“Tie Me Up, Tie Me Down”: Pedro Almodóvar’s crazy story of an escaped mental patient (Antonio Banderas) and a former porn actress he kidnaps (Victoria Abril) was one of those films just explicit enough to cause censors to panic. A particular scene that was objectionable involved Abril’s character pleasuring herself in the tub with a ticklish, probing bath toy. Considering the fact that this film — which Almodóvar treats as a dark romance — contains both bondage and abuse, it’s surprising that the sex scene is the one causing knickers to be twisted. The Spanish enfant terrible previously spilled seed in “Matador,” as Banderas played a character who plays with himself while watching torture on TV, and later in “Kika,” where a character ejaculated over a balcony.

In “Y Tu Mamá También,” Tenoch (Diego Luna) and Julio (Gael García Bernal) can’t seem to stop talking or thinking about sex. While the guys can’t seem to keep their pants on — and neither Luna nor Bernal is shy in that regard — one of the more interesting scenes has them fantasizing about teachers, their girlfriend’s moms and even Selma Hayek as they jerk off on the country club’s diving boards, and pollute the pool in the process.

“Glue” features Lucas (Nahuel Pérez Biscayart), a bored and horny teenager in Argentina, wanking in bed whenever he can. And when he’s with his sexy best friend Nacho (Nahuel Viale), the boys sniff the title substance and have a mutual masturbation session. Their female friend Andrea (Inés Efron) also displays her randy thoughts in a steamy shower, kissing the glass while her hands are busy down below. When this threesome has a ménage a trois, things really get sticky.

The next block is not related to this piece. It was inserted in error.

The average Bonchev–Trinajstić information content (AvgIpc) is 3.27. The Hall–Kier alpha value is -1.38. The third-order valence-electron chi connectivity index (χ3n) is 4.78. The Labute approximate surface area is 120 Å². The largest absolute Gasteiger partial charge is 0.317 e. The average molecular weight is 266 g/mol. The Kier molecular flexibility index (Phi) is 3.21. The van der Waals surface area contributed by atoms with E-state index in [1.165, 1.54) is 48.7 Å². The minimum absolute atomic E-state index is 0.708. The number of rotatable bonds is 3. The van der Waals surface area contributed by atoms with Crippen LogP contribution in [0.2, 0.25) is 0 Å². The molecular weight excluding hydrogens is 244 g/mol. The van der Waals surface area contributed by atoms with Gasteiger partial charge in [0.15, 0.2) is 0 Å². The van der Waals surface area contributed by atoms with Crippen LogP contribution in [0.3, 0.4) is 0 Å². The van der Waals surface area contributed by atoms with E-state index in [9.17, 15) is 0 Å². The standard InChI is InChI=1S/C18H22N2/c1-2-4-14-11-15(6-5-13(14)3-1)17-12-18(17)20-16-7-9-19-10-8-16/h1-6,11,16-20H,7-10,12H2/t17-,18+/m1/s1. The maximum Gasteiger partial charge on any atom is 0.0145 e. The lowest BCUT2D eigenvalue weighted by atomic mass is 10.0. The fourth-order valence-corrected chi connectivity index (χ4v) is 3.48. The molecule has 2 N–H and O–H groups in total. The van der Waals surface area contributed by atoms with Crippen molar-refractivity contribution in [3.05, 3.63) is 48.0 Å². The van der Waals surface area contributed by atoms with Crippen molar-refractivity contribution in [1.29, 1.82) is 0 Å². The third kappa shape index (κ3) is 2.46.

“Cote d’Azur” is a French sex farce about a family spending the summer together — that is, when they are not off stroking off. A running gag involves the lack of hot water in the house because all the characters like to use the shower as a masturbatorium. The film gleefully emphasizes these comical moments, but they do serve the plot. Marc (Gilbert Melki), who is most frustrated by the water issue, calls the plumber, Didier (Jean-Marc Barr), a man he loved before he got married. “Cote d’Azur” proves that fingering the family jewels can indeed lead to finding true love.

“Klown”: The hilarious, underseen Danish film (which is reportedly getting an American remake) has Frank (Frank Hvam) being encouraged by some buddies to give his girlfriend a “pearl necklace.” They insist it is a grand gesture that shows his love for her. But this is not the expensive kind of pearl necklace one buys in a store; rather, it involves a vigorous bout of spanking the monkey, all over his girlfriend’s neck and breasts while she’s sleeping. Even if Frank’s girlfriend would enjoy that “present” — and that in itself is debatable — “Klown” shows how Frank mis-delivers the “gift” — right in the eye of his girlfriend’s sleeping mother.

 

Gary M. Kramer is a writer and film critic based in Philadelphia. Follow him on Twitter.